t is solved by:
The relationship between the nonlinear operators (
$Mi\left(X\right)$ and
$Ma\left(X\right)$) and the pixels of the original image is expressed by constructing the mapping matrices (
I and
A), that is:
The same as in Ge et al. [
16], the sparse matrix
$\mathit{I}$ by explicit calculation, Equation (
16) is rewritten as follows:
where
$\mathit{t}$,
$\mathit{X}$, and
$\mathit{Ma}\left(\mathit{x}\right)$ are vector forms of
t,
X, and
Ma(
x), respectively. Further, we rewrite Equation (
19):
We can handle the classic convex L1regularized problem by applying the fast iterative shrinkagethresholding algorithm (FISTA) [
46], whose contraction operator is:
The solution process of
t is shown in Algorithm 1.
Algorithm 1 Solving auxiliary variables $\mathit{t}$ in (20). 
Input: $\mathit{A}=diag\left(\mathit{Ma}\left({X}_{p}\right)\right)$, $\mathit{B}=\mathit{IX}$, $\alpha $, ${\lambda}_{1}$, $g=max\left(eig\left({\mathit{A}}^{T}\mathit{A}\right)\right)$, $m=1$, ${q}_{1}=1$. Maximum iteration M, initial value ${\mathit{y}}_{1}={\mathit{s}}_{0}$. While$m\le M$ ${\mathit{s}}_{m}={T}_{\alpha /{\lambda}_{1}}({\mathit{y}}_{m}g{\mathit{A}}^{T}({\mathit{Ay}}_{m}\mathit{B}))$ ${q}_{m+1}={\displaystyle \frac{1+\sqrt{1+4{q}_{m}^{2}}}{2}}$ ${\mathit{y}}_{m+1}={\mathit{s}}_{m}+{\displaystyle \frac{{q}_{m}1}{{q}_{m+1}}}({\mathit{s}}_{m}{\mathit{s}}_{m1})$ $m=m+1$ End while $\mathit{t}={\mathit{As}}_{M}$

Then solve the auxiliary variable
r:
The result of Equation (
22) is:
After completing the solution of the auxiliary variables, we solve clear image
X by:
We replace all items with matrix vector form:
$\mathit{K}$ represents the blur kernel Toeplitz form. Equation (
25) appears to be a simple least squares problem, but it cannot be solved directly using Fast Fourier Transform (FFT). Therefore, we continue to introduce an auxiliary variable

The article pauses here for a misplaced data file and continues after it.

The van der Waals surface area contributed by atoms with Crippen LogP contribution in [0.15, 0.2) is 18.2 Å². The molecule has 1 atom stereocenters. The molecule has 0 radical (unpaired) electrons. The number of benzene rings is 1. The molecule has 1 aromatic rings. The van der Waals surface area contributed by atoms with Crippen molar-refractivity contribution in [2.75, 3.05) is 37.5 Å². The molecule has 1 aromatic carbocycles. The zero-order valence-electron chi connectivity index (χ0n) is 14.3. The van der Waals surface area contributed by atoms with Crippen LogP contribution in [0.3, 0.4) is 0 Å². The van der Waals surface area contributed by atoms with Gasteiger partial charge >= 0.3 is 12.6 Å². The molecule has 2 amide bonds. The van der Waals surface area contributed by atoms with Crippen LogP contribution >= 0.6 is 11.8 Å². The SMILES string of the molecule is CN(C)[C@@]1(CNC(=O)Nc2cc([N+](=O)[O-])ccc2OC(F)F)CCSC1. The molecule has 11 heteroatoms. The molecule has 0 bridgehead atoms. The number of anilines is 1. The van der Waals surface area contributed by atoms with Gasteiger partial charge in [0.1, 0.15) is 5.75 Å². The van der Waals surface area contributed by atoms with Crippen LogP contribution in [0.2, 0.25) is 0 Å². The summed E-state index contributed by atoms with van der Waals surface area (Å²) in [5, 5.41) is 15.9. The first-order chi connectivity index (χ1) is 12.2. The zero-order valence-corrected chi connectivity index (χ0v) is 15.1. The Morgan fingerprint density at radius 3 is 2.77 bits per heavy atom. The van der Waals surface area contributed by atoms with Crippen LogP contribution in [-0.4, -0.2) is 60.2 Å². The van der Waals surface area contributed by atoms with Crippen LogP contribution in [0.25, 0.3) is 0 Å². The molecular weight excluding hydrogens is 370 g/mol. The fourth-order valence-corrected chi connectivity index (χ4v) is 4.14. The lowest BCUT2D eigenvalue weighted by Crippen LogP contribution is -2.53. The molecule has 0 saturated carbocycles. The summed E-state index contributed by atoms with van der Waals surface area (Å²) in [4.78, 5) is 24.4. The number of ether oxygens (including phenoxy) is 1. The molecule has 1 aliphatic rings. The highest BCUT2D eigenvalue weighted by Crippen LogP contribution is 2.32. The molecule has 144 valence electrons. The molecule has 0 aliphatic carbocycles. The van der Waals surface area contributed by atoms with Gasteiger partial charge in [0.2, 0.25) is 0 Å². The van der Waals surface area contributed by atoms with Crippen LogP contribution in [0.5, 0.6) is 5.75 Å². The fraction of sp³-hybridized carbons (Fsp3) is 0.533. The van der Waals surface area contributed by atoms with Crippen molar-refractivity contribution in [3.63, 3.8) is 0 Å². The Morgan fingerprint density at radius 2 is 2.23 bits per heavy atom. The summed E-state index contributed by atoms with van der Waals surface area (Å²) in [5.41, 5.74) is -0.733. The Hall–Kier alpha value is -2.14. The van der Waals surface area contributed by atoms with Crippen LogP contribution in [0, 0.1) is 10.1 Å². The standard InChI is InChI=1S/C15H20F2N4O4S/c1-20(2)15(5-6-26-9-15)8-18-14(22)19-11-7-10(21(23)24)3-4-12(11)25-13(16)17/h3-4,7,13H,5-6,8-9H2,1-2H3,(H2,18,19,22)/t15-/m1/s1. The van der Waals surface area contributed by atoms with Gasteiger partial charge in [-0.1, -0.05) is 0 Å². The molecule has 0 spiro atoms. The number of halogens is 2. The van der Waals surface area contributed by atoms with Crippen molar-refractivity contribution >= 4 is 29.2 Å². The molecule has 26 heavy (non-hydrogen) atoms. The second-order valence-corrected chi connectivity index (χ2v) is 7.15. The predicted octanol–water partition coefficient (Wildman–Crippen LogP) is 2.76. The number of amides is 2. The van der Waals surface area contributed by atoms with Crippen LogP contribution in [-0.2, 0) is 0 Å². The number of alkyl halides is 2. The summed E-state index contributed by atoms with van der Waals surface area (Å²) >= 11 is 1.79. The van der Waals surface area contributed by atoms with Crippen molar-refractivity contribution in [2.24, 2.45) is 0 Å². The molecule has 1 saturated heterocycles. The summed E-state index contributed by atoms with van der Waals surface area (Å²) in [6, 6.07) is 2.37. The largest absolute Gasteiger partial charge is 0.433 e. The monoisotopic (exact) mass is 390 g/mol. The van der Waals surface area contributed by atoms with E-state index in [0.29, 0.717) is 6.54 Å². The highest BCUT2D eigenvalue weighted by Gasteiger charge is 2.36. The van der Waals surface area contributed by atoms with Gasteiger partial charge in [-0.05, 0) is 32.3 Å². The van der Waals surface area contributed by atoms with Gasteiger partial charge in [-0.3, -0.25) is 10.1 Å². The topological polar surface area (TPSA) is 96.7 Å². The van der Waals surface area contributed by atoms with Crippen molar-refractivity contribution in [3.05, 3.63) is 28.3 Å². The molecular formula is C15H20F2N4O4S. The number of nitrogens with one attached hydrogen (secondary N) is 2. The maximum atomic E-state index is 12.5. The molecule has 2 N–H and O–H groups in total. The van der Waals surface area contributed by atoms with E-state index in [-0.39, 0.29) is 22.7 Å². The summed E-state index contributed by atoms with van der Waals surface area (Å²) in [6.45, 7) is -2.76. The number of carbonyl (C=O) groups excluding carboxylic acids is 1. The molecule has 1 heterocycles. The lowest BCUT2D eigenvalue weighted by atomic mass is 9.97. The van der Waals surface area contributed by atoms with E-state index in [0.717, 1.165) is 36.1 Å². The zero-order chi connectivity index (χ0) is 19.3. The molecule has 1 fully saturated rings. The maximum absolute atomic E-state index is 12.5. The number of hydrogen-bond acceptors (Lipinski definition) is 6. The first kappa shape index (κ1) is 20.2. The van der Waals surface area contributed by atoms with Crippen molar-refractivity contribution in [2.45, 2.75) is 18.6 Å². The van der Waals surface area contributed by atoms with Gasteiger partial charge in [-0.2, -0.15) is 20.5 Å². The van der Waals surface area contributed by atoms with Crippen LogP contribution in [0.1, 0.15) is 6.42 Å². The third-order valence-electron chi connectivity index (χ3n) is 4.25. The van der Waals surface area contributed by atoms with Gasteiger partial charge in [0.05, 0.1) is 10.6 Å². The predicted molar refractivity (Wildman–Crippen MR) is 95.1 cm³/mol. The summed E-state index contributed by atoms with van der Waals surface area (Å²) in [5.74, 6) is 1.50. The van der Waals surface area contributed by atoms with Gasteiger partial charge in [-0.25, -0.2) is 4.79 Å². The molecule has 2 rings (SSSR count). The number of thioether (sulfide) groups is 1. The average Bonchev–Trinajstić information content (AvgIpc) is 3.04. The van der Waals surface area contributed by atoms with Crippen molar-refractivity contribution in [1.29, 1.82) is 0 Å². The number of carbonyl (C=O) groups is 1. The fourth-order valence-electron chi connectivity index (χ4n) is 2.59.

$\mathit{u}$:
where
${\lambda}_{3}$ is a penalty parameter. We decompose Equation (
26) into two subproblems to solve the clear image
$\mathit{X}$ and the auxiliary variable
$\mathit{u}$, respectively:
Both subproblems have closed solutions. The solution of Equation (
27) is:
Equation (
28) is solved by FFT:
where
F,
${F}^{1}(\xb7)$, and
$\overline{F(\xb7)}$ represent FFT, the inverse FFT, and the complex conjugate operators of FFT, respectively. The above solution process is shown in Algorithm 2.
Algorithm 2 Solving the Latent Image X. 
Input: Blurry image Y and blur kernel K. Initialize ${\lambda}_{1}$, $X\leftarrow Y$. For$i\leftarrow $ 1 to 5, do Solve t using Algorithm 1. Initialize ${\lambda}_{3}$. For $j\leftarrow $ 1 to 4 do Solve u using Equation ( 27). Initialize ${\lambda}_{2}$. While ${\lambda}_{2}<{\lambda}_{2}^{max}$. Solve r using Equation ( 22). Solve X using Equation ( 28). ${\lambda}_{2}\leftarrow 2{\lambda}_{2}$. End while ${\lambda}_{3}\leftarrow 4{\lambda}_{3}$. End for ${\lambda}_{1}\leftarrow 4{\lambda}_{1}$. End for Output: latent image X.

4.2. Estimating the Blur Kernel
As proposed in the literature [
14,
15,
16,
17,
18,
19,
25,
31,
32], a more accurate blur kernel can be estimated by replacing the image gray term in Equation (
14) with the image gradient term. Equation (
14) can be modified as follows:
FFT can estimate the blur kernel:
Note that the blur kernel
K requires nonnegative and normalization processing. The solution process is shown in Algorithm 3.
Algorithm 3 Estimating the blur kernel K. 
Input: Blurry image Y. Initialize K with results from the coarser level. While$\mathrm{i}\le max\_iter$, do Solve for X using Algorithm 2. Solve for K using Equation ( 31). End while Output: Blur kernel K and intermediate latent image X.

4.3. Details about the Algorithm
This section describes the settings for the parameters in our algorithm. The algorithm uses a coarsetofine image pyramid with a downsampling factor of
$\sqrt{2}/2$, and the number of loops for each layer is 5. In the loop of each layer, the algorithm will complete the image estimation, blur kernel estimation, and normalization, in turn. Then, the blur kernel estimated in the loop of this layer is expanded by upsampling and passed to the next layer. The algorithm solution process is shown in
Figure 2. Through a large number of experiments, we usually set the relevant parameters as
$\alpha =0.0020.01$,
$\beta =0.0020.004$, and
$\gamma =2$, the
$\mathrm{patch}\_\mathrm{size}$ is